Skate Wizard feat. Tony Hawk

Location: San Diego, CA

Last week we had the pleasure of meeting up with the absolute skateboarding legend, that is Tony Hawk, in our hometown of San Diego to create some unique light painting media.

This all started a little over a month ago after we contacted him about an idea to do a light painting animation project involving him and his halfpipe. We explained the idea to him, and much to our surprise, he was down!

We arrived, he showed us around his office spaces for Birdhouse Skateboards, the Tony Hawk Foundation and some of his killer skate-related and film-related memorabilia. He’s a big David Lynch fan, and so are we!

While creating the work with Tony, he was a big team player and held still for 50 frames during the light painting animation process. He also helped with adjustments by covering big, bright windows to block ambient light since he was the only one tall enough to do so!

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After the animation was complete, we had some fun doing one last photo, filling in the space around Tony with some skelebuddies doing assorted ‘skate and create’ activities.

After the photo session, he told us he couldn’t visit his ramp and not skate it, so we took a little break and Tony had a quick skate session.

He still rips, obviously! Here is a short clip that Jordan captured:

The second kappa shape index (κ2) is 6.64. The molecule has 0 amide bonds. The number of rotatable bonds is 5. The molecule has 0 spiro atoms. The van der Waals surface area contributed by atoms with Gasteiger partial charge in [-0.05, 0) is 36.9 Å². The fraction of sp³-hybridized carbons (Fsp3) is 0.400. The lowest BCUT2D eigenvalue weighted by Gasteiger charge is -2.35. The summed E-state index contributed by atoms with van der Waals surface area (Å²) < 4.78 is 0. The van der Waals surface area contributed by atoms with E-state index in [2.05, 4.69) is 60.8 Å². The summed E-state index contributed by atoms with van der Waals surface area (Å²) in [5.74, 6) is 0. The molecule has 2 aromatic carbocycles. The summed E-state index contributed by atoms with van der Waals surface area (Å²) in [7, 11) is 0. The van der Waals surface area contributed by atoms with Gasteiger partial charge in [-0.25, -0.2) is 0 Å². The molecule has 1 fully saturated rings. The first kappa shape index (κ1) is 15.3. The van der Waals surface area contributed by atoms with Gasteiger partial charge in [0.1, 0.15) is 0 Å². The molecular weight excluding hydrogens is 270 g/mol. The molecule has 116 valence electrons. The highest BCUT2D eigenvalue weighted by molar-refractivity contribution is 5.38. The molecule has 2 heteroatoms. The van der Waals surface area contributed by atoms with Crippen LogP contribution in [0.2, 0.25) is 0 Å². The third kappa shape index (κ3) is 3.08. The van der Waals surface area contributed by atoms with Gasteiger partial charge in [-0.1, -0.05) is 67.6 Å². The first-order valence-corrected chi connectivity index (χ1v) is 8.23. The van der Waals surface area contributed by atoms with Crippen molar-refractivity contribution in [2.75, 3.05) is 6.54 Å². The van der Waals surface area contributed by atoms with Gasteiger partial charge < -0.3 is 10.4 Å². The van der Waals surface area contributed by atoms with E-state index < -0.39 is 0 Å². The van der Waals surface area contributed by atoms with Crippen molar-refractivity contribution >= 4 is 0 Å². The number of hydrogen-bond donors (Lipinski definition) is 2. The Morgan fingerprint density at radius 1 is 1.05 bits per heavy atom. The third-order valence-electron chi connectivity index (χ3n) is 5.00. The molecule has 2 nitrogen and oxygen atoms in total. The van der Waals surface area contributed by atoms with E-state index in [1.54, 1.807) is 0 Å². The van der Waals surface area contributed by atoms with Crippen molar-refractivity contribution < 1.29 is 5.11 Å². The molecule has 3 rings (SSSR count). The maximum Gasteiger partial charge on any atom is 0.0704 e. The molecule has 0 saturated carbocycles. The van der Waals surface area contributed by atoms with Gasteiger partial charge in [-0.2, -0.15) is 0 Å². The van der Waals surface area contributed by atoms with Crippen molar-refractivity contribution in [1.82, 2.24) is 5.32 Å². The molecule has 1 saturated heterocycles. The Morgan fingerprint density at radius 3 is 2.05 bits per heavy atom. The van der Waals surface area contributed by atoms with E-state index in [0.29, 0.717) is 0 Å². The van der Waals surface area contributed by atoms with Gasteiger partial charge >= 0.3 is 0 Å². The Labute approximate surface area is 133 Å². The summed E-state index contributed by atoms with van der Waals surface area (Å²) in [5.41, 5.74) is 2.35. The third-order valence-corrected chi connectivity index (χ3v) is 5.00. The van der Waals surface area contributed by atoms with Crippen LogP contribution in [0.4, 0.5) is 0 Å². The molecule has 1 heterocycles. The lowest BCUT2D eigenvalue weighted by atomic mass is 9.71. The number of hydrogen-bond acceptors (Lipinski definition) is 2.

Overall this was an incredible experience and Tony was a great team player to collaborate with!

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Old Westerns

Location: Joshua Tree, CA

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This car looks as if it had been in the desert for about a century. Judging from the Model-T appearance of the car, it probably has.

The old ranch was originally bought in the 1930's for gold and silver mining by Bill Keys (left). He had a land dispute with his neighbor Worth Bagley (right) over control to an access road for gold and silver ore processing and shot him dead. The actual spot of the gunfight is marked by a tombstone further down the trail.

Here's a good view of the car, if you know the specific model of the car, let me know and I'll update this post!

old car

Next we're at wonderland wash, where there's an abandoned brick house that looks out to the desert from a large base of rocks.

For the image below, I used part of the wall on right side of the house to illustrate the dinosaur's head and then moved slowly down the neck and across a floor littered with bricks to the other side of the house, ending with the Brachiosaurus tail. One more addition to my Light Fossils collection.

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Shortly after illustrating the dinosaur above, a warm glow began to cast from the east. When the moon rose just above the hills, another unique lighting opportunity presented itself. Here is my view through the window of the old brick house:

moonrise

With the moon now highlighting the front of the house and leaving joshua tree shadows on the old ruins, I started another long exposure. For this image I drew in twenty nine eyes looking through the doorway and window.

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We end the night with a song by the fireplace. Thanks for viewing!

Here's a link to the hike if you'd like to check this place out for yourself!